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  • Kramer Vs. Kramer (Bilingual)
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Kramer Vs. Kramer (Bilingual)

Price: CDN$ 49.50
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Kramer Vs. Kramer (Bilingual) + Sophie's Choice (Widescreen)
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Product Details

  • Actors: Dustin Hoffman, Meryl Streep, Jane Alexander, Justin Henry, Howard Duff
  • Directors: Robert Benton
  • Writers: Robert Benton, Avery Corman
  • Producers: Richard Fischoff, Stanley R. Jaffe
  • Format: Anamorphic, Closed-captioned, Color, Dubbed, DVD-Video, Subtitled, Widescreen, NTSC
  • Language: English, Spanish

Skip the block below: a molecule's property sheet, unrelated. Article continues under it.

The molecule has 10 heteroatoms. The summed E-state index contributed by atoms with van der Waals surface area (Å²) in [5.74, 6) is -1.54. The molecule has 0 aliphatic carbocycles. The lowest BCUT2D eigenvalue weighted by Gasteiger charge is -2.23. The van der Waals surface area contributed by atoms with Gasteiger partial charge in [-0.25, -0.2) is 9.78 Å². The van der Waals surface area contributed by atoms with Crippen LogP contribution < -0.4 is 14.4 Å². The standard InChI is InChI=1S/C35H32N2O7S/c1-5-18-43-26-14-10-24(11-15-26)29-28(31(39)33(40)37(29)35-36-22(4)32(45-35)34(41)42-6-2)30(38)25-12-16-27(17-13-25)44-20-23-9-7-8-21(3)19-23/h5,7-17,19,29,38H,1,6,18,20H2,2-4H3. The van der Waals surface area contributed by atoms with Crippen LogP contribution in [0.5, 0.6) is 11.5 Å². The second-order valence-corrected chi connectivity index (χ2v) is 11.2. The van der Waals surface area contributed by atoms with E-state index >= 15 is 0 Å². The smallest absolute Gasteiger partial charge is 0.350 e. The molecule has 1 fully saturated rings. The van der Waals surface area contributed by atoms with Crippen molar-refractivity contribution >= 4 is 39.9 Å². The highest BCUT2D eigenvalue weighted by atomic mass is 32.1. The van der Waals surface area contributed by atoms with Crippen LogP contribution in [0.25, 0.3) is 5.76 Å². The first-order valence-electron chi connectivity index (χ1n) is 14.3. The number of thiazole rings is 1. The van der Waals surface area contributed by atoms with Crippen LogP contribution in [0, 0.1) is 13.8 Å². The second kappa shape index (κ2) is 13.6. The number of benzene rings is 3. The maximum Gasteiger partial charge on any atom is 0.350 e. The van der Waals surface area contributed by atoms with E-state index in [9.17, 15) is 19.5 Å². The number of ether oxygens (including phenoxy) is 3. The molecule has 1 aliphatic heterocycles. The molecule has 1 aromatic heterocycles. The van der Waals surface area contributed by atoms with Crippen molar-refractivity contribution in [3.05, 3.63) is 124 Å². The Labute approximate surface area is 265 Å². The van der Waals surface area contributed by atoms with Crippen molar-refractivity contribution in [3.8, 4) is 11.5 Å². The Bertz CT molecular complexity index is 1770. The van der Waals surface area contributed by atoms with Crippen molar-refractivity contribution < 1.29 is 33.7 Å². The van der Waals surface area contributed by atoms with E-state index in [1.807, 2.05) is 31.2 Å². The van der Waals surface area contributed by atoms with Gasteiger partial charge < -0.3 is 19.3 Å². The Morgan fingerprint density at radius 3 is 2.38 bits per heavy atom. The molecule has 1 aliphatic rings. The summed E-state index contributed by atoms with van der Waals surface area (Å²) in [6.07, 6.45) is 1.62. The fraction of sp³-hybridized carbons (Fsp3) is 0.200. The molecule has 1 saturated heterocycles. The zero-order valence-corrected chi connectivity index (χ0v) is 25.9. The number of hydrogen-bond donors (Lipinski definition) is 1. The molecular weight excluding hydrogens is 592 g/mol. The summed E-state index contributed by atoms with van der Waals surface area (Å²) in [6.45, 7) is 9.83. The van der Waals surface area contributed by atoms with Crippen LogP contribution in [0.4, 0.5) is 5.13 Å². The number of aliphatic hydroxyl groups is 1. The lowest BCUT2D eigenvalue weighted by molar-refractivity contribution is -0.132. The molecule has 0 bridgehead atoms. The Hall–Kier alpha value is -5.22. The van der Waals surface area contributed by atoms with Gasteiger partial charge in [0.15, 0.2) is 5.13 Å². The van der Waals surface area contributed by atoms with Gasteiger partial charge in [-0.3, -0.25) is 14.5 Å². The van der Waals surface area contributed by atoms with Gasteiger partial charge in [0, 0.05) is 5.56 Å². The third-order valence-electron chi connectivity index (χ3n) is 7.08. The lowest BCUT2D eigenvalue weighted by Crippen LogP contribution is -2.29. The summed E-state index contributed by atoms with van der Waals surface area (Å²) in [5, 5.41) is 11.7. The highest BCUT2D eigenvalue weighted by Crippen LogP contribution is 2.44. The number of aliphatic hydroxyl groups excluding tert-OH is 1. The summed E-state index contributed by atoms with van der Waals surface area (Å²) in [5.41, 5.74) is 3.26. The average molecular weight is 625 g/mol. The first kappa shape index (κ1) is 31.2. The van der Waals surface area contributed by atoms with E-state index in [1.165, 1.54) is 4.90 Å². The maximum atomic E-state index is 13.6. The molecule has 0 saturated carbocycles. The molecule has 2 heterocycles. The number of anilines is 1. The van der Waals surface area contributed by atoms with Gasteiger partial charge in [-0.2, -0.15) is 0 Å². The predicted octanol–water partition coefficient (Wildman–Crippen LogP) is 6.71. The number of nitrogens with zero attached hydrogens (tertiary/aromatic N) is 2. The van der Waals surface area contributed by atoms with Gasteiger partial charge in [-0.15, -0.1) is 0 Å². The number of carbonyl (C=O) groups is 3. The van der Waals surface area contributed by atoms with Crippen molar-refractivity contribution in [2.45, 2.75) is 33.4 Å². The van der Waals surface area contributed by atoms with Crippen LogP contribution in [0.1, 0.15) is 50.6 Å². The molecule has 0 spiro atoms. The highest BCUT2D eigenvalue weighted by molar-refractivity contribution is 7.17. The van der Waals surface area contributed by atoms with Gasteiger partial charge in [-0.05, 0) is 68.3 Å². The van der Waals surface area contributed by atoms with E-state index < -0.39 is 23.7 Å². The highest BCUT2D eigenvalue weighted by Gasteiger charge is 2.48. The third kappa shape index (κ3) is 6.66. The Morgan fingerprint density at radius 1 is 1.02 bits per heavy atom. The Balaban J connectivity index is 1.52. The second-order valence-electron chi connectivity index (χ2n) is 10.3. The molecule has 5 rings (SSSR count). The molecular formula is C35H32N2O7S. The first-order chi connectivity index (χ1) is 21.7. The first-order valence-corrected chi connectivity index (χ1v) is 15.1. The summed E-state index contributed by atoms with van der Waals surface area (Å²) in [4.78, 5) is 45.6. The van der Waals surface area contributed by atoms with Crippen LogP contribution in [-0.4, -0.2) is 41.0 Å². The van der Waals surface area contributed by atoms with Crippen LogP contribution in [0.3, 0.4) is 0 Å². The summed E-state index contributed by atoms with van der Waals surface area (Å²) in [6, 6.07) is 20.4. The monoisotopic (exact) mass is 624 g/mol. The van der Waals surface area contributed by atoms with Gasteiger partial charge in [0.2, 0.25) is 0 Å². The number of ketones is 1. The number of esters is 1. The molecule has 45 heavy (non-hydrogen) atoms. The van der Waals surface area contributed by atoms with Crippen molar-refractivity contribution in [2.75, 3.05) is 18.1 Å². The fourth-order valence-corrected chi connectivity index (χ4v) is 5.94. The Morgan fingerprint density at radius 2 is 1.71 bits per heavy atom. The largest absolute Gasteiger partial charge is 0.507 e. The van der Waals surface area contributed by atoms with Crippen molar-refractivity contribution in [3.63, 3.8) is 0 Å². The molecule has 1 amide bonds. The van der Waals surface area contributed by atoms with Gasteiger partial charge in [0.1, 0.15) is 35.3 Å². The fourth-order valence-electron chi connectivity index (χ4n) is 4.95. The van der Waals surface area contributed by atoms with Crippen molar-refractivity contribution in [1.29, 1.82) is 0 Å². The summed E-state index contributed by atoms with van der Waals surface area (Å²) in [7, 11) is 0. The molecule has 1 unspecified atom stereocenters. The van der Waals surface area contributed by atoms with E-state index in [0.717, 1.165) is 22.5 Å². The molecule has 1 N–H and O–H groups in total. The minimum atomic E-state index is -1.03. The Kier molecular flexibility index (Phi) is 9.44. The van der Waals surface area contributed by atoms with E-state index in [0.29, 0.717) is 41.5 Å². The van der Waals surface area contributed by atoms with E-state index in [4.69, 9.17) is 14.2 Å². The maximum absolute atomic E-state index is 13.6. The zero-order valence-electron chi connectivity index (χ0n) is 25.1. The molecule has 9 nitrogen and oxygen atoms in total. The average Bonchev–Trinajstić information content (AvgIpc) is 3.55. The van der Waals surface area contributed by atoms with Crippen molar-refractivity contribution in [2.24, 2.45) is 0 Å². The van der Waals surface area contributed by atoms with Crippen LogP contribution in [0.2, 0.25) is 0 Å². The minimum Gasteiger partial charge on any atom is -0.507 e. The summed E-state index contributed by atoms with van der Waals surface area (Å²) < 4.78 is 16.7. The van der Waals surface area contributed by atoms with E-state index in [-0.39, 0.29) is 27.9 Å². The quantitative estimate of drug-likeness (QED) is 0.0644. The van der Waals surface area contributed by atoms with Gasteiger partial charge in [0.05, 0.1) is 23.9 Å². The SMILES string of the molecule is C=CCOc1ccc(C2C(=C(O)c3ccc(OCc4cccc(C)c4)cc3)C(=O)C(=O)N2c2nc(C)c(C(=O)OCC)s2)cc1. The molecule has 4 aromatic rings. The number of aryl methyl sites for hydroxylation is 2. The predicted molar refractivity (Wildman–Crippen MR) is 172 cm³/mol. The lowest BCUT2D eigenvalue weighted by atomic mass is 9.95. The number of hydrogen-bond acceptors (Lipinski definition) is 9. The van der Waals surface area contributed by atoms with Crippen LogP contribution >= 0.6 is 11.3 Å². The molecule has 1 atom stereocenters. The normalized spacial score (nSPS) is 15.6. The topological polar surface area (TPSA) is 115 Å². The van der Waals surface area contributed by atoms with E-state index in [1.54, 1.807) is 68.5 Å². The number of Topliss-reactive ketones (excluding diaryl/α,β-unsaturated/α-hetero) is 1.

• Subtitles: English, Spanish, French, Portuguese, Korean, Chinese, Thai
  • Dubbed: French
  • Subtitles for the Hearing Impaired: English
  • Region: Region 1 (US and Canada This DVD will probably NOT be viewable in other countries. Read more about DVD formats.)
  • Aspect Ratio: 1.85:1
  • Number of discs: 1
  • Canadian Home Video Rating : Parental Guidance (PG)
  • MPAA Rating: PG
  • Studio: Sony Pictures Home Entertainment
  • Release Date: Aug. 28 2001
  • Run Time: 105 minutes
  • Average Customer Review: 4.1 out of 5 stars  See all reviews (39 customer reviews)
  • ASIN: B00005MEOU
  • Amazon Bestsellers Rank: #19,330 in DVD (See Top 100 in DVD)

Product Description

Product Description

Dustin Hoffman, Meryl Streep, Justin Henry, Jane Alexander. When his wife suddenly leaves him, a father struggles to maintain a stable home life for his young son in this moving contemporary story. Winner of five Academy Awards including Best Actor for Hoffman.